On Thursday, August 20th, Hungarians celebrated the 1015th anniversary of the founding of their country, culminating in a spectacular display of fireworks in Budapest and other locations throughout the country.
Hungary’s national day afforded various government officials the opportunity to deliver speeches at official events, and Budapest District 8 mayor Máté Kocsis was no exception.
The tenor and content of Kocsis’ speech is noteworthy, if only because Kocsis is also the director of communications for Fidesz (although one is usually left with the impression that he is the one being scripted, and not the other way around-ed.)
Flanked by deputy mayors, Kocsis read aloud a prepared speech in which he portrayed “illegal immigrants” as the latest wave of invaders to attempt to destroy Hungary over the course of the country’s 1000-year history.
“These days Hungary and Europe are confronted with an entirely new challenge—a modern-day migration of people. And once again Hungary is the frontier, and once again responsibility passes to this small but strong country to hold back the danger and to protect all of Europe, just as it has done so many times over the course of our history, as in the case of the Turks or the Tatars.”
Alluding to the teachings of king Saint Stephen, Kocsis reminded the audience of the importance of “responding to external threats” even as the country “endeavors for peace.”
“Already at the time of founding the country, they recognized the existential importance of distinguishing foreigners that pose a threat from those that come to enrich the culture of our country, and which accept our traditions, our laws, and our culture.”
Acknowledging the diversity of the Hungarian people, Kocsis warned that “a country that does not protect itself, its culture and its traditions from foreigners will cease to exist”, and for this reason Hungary expects foreigners “to safeguard our well-being, to not incite fear in those who live here, and to not violate the laws of our country”. He proclaimed that “We will not surrender ourselves just as our founder and his successors did not surrender.”
Kocsis closed his speech by quoting Prime Minister Viktor Orbán:
“Just as king Saint Stephen bestowed his legacy upon us, we want to preserve Hungary for the Hungarians, and Europe for the Europeans. We insist on our thousand-year-old culture, our traditions, our beliefs, on our fragile security and in our well-being. This is what the legacy of Saint Stephen means to me. We will never turn our backs!”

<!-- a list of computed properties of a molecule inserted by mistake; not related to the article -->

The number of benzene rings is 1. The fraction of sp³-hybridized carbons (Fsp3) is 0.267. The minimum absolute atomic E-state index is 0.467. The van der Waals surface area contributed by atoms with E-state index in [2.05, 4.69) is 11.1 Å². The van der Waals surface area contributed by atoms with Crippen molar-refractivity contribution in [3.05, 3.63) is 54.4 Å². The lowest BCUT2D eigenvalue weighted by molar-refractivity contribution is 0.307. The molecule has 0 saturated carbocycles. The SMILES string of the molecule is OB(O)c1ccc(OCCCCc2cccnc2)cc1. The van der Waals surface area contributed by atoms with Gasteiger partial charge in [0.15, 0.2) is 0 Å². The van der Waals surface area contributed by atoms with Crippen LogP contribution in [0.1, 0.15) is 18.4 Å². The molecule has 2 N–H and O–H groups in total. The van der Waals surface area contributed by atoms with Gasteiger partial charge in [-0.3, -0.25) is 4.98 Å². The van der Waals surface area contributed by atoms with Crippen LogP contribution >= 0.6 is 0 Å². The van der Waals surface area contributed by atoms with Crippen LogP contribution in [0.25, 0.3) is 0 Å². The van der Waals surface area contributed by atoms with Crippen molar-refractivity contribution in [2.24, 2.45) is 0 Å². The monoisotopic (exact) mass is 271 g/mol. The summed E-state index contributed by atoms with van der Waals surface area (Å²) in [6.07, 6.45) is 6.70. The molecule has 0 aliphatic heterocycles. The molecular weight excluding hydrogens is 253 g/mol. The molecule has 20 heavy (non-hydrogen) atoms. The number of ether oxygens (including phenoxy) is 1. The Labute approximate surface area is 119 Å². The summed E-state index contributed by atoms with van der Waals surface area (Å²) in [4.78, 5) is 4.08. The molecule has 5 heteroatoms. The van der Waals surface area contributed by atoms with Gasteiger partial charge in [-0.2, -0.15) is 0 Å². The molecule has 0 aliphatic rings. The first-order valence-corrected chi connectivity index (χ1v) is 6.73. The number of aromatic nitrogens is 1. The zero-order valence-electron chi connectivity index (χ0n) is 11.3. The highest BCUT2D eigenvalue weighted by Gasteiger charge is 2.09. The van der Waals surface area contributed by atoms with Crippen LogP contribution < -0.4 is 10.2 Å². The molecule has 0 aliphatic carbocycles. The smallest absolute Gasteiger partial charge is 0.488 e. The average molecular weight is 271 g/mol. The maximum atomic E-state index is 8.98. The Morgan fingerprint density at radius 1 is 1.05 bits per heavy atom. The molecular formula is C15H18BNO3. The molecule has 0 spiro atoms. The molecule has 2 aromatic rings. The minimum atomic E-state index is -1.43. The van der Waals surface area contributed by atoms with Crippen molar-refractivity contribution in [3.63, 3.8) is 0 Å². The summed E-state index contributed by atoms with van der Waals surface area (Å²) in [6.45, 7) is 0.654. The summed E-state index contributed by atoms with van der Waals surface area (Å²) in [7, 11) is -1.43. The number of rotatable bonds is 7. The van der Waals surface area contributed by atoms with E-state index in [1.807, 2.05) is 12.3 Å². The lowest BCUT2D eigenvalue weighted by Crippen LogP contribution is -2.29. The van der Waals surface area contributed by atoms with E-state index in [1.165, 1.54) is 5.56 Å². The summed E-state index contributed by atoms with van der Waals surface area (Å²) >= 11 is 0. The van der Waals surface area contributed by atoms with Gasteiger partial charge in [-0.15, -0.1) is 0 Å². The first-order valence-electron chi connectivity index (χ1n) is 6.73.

The official video of Kocsis’ speech shows a crowd of predominantly white, middle-aged Hungarians listening politely, if disinterestedly, while taking shelter from the rain under individual umbrellas or a large tent.
Conspicuously lacking from the video are faces Hungarians would identify as being “Gypsy”, even though some 80,000 Roma reside in Budapest’s District 8, making it the largest Roma settlement in all of Europe.
Also absent from the video are protestors from the “No compromise party” physically prevented from entering the square by a phalanx of muscle-bound, black-clad individuals passing themselves off as event organizers despite the actual event organizer telling them they could attend on condition they respect the law.
At one point, a member of Kocsis’ unofficial security detail struck one of the protestors, an older women, in the face. The assailant was subsequently identified as Nándor Jonas, a local contractor whose company, Jon Bau Kft., has reportedly received a lot of demolition work from the district since 2010.
Conscious of the fact that he was being filmed, Mayor Kocsis told the event organizer that while he vaguely recognized the assailant, “it doesn’t matter who the culprit was, the police will handle the matter, right?” (as though 8th district police would dare arrest someone physically assaulting a non-Fidesz supporter attempting to disrupt an official ceremony-ed).
While Kocsis may have struggled to recall the name of the assailant, investigative journalism newsportal atlatszo.hu points out that he certainly recognized among the toughs Fidesz district city assemblyman József Kaiser who leads the district civil guard.
Perhaps out of a sense of contrition, Kocsis invited the leader of the protestors, Gábor “Tuareg” Szabó, to say a few words from the rostrum, much to the visual astonishment of his informal security detail.
After thanking Kocsis for the opportunity to speak, Szabó said that
“We would be grateful if you would invite those, the vast majority of which are District 8 residents, who are being prevented by the Fradi security guards you ordered here from entering the area of the official and open ceremony. Are you willing to do that?” (Fradi being a reference to the city’s Ferencvaros football club)
Kocsics graciously consented, whereupon Szabó proceeded to briefly address the crowd.
When asked whether it was normal for twenty “huge, bouncer-sized people” to verbally and physically assault people at official ceremonies, Kocsis denied having invited them.
Index.hu reports that, in fact, it was District 8 public property oversight office head Ferenc Bajusz who invited them. Despite acknowledging this, in an official statement issued later Bajusz denied having done so and threatened index.hu for reporting what an index.hu film crew had captured him saying at the official ceremony.